My Talk

Scalar 2016 by Paweł Szulc

My Talk

Scalar 2016

This year I’ve attended yet one more time one of the biggest Scala conference in central Europe – I am talking of course about Scalar.

My “Scalar adventure” started a day before the conference, during the official speakers dinner. Given the fact that I was taking part in Apache Spark workshop day before in Tricity, I’ve landed in Warsaw pretty late. Before I’ve actually sat down at the part, I’ve managed to: get lost in the city, find my way back to the club, meet Rafal from Virtus Lab, get lost one more time on a contrived & complex elevator system, before finally settling safely at the table.
During speaker’s dinner I’ve managed to have a (hopefully not too) long discussion with Mathias Doenitz. I don’t know how starting from Spary vs Akka-Http, through Rective Stream principles, we’ve ended up discussing different modern political system. The discussion was intense and engaging, but (when I think about it now) I get this notion that maybe Mathias had enough of me at the very end 
When speakers party ended, it was time for me to move to the before party organised by Iterators. It was the same motor-cycle club/pub we’ve enjoyed last year. It was really awesome to see some old faces. I could not stay long that night, but a chance to meet that many friends in one place, was heart-warming before the next big day.

The Big Day

It was no doubt my indescribable pleasure to open the conference with my “Introduction to typeclasses” talk. I got incredible feedback from so many people that it was really overwhelming. All your enthusiasm was inspiring and was best award that a speaker can get. Even though the presentation was aiming beginners, I got few thumbs up from few advanced Scala developers as well. Once again, thank you for all the good word – it was my great pleasure.

Scalar line up was amazing. Talks listed in agenda were well balanced, targeting rather more advanced Scala programmer

“Swave – a fresh reactive streams implementation” by Mathias Doenitz

Meeting the speaker day before, knowing his deep knowledge on the topic, I could only expect the best content. And I was not disappointed. Talk by Mathias was outstanding. We’ve learned about his newly created library (that is still under heavy development) called Swave. It implements the Reactive Streams protocol. Being very alergic to fashion-driven hypes in our industry, I was positively surprised. I believe it was the very first presentation that I saw regarding Reactive Streams, that did not quote half of the Manifesto on the first few slides. Wow, that was refreshing!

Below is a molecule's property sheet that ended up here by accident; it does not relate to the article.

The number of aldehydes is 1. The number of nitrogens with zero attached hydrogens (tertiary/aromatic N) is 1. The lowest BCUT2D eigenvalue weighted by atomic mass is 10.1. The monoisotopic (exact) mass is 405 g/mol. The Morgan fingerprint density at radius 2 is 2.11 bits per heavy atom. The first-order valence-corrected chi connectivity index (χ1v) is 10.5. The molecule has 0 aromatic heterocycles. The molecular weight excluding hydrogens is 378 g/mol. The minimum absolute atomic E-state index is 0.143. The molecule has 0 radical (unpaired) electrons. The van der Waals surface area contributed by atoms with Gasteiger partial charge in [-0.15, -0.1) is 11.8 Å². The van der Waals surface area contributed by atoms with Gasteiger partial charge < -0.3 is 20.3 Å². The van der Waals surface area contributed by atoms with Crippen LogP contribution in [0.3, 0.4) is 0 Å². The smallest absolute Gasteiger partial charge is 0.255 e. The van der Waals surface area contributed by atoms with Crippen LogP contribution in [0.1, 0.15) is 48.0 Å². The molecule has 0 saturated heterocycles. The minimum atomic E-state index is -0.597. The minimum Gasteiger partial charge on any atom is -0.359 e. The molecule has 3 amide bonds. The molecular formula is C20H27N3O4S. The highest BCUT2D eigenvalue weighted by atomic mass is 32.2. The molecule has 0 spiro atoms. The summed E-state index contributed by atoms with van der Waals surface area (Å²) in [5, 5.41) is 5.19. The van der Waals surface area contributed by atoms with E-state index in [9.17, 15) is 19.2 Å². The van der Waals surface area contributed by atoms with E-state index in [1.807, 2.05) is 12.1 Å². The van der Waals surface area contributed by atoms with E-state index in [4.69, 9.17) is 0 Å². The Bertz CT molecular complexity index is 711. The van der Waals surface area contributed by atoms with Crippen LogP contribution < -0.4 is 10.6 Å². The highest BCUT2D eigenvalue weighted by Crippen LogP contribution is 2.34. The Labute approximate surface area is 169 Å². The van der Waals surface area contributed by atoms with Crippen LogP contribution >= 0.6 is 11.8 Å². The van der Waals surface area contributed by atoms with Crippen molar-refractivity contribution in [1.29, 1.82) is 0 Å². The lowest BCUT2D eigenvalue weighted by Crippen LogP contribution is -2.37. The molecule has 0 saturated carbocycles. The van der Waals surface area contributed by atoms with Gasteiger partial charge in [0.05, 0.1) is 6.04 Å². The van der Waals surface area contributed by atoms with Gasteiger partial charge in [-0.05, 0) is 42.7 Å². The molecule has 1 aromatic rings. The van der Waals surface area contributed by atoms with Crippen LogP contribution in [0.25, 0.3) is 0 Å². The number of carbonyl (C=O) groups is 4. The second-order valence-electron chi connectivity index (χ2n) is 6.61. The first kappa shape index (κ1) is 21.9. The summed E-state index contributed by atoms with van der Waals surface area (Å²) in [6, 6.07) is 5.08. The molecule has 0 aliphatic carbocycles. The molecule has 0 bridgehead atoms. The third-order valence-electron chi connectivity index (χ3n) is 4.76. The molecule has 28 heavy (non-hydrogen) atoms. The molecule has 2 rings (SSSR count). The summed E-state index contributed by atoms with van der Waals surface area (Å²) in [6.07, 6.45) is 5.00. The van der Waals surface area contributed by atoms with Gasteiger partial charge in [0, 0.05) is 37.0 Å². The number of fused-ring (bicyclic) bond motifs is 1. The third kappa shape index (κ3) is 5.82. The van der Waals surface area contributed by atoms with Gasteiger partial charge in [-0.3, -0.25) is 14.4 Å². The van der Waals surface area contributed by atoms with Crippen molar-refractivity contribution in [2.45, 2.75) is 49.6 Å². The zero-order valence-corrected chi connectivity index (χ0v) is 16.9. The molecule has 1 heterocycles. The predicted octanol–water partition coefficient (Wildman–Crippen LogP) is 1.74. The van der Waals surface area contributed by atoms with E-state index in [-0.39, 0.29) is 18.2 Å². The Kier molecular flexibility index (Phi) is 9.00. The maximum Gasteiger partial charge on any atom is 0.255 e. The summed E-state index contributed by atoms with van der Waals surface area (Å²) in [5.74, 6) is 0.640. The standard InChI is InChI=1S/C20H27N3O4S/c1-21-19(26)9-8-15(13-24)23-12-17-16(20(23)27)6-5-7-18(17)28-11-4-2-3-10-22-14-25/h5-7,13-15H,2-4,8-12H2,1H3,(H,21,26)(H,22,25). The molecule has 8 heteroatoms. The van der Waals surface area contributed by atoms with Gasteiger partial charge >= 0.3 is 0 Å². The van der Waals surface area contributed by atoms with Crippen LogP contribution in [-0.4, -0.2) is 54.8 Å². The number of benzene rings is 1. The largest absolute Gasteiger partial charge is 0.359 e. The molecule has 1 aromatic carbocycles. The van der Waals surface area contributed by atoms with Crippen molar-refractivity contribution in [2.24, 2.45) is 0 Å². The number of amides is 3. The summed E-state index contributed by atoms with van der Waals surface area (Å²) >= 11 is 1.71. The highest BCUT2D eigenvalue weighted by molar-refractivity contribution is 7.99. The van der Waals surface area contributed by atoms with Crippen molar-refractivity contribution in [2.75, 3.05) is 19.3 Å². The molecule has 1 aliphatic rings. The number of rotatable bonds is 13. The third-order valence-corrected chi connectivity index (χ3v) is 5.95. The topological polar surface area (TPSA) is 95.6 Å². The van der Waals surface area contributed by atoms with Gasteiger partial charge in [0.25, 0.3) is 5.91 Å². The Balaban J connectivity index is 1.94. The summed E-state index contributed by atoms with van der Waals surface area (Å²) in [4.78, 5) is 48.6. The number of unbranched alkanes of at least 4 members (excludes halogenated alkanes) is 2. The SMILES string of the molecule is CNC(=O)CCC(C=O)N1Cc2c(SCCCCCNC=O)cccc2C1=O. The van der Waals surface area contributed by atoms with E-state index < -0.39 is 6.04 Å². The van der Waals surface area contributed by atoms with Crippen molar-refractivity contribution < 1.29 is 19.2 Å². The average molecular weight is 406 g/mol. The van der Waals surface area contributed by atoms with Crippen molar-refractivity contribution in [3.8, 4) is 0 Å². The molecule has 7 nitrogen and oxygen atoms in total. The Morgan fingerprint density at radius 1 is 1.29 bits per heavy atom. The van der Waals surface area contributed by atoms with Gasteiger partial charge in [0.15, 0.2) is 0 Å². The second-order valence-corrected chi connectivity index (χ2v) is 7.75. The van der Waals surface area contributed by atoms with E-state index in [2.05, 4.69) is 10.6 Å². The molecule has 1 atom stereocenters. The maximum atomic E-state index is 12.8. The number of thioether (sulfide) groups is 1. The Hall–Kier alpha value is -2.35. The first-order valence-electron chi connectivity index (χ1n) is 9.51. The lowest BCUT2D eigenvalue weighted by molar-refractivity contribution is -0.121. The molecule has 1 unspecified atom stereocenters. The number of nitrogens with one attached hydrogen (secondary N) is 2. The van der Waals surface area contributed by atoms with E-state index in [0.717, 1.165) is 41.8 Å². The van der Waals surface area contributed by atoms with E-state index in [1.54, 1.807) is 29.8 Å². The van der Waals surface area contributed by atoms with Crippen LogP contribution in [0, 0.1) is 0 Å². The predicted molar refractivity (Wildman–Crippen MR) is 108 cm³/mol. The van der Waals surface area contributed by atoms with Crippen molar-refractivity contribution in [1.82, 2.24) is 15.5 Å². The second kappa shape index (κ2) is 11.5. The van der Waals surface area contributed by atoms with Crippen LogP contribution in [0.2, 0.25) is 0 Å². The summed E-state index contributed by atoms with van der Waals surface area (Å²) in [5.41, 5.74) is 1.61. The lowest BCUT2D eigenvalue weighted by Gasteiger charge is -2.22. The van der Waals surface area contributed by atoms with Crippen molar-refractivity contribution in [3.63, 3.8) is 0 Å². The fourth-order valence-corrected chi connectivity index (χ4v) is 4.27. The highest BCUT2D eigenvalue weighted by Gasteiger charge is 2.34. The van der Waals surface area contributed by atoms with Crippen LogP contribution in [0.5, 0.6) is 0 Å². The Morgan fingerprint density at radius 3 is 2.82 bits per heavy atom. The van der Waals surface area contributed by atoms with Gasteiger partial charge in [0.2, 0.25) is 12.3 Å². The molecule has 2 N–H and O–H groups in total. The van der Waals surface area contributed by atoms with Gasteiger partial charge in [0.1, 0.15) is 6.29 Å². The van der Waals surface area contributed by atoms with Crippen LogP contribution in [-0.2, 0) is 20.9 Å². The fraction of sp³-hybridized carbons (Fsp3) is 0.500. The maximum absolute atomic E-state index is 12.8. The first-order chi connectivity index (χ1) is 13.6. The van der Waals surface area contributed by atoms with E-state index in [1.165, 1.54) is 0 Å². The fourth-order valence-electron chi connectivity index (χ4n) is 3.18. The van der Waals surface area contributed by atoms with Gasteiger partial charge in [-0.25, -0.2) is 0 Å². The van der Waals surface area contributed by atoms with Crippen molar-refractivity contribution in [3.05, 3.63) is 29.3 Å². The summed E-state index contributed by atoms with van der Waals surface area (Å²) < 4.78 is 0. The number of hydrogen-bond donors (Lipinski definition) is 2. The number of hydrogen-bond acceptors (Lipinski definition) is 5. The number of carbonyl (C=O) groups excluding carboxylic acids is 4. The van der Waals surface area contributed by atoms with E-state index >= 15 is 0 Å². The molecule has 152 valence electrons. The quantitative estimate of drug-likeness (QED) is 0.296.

Coming back to the content, I’ve always looked at the whole Reactive Streams extravaganza with a bit of a slight distance. It got the smell of “buzzword” all over it. Mathias was nice enough to go beyond a trite & hackneyed formulas that follow the manifesto. He showed us how Reactive Stream protocol can help out building high-level abstraction of any solution. Just imagine any whiteboard discussion that you most certainly had in your life. Drawing boxes, connecting them with arrows. That high level of abstraction is aimed by the protocol, to push that general overview of the solution directly to the code. Each of the boxes can use whatever set of technologies that it requires, communicating with other boxes through common protocol.

Mathias pushed the concept a bit further. Seeing how declarative the solution might be on a high abstraction level, he wondered if the same approach would rise number of benefits if used on a local class/method level. And that what in few words Swave is all about. It implements the Reactive Stream protocol in order to communicate with an outside world, while at the same time providing nice, declarative API.

Next step: Since Swave is implemented with Shapeless, I’ve already forked it on github. Who knows, maybe I will do some PR on my free time (if I find some).

Presentation can be found here

“The Eff Monad, one monad to rule them all” by Eric Torreborre

That was an outstanding talk. Eric brough very dense and quick retrospective to the problem of combining different types of monads. He showed how that dilemma can be solved with monad transformers, with all the problems and gotchas that you can get. It was intense, but intermediate Scala developer could easily keep up with speaker’s velocity. Especially since that was considered only introduction to the topic.

After that we’ve moved to the the very essence: the Eff monad. Concept that was evolving approximately the same time monad transformer were being published. But it took 20 years of additional research to actually be what it is today.

I like the fact that the presentation was quoting papers, while in the same time keeping clean examples on slides in Scala.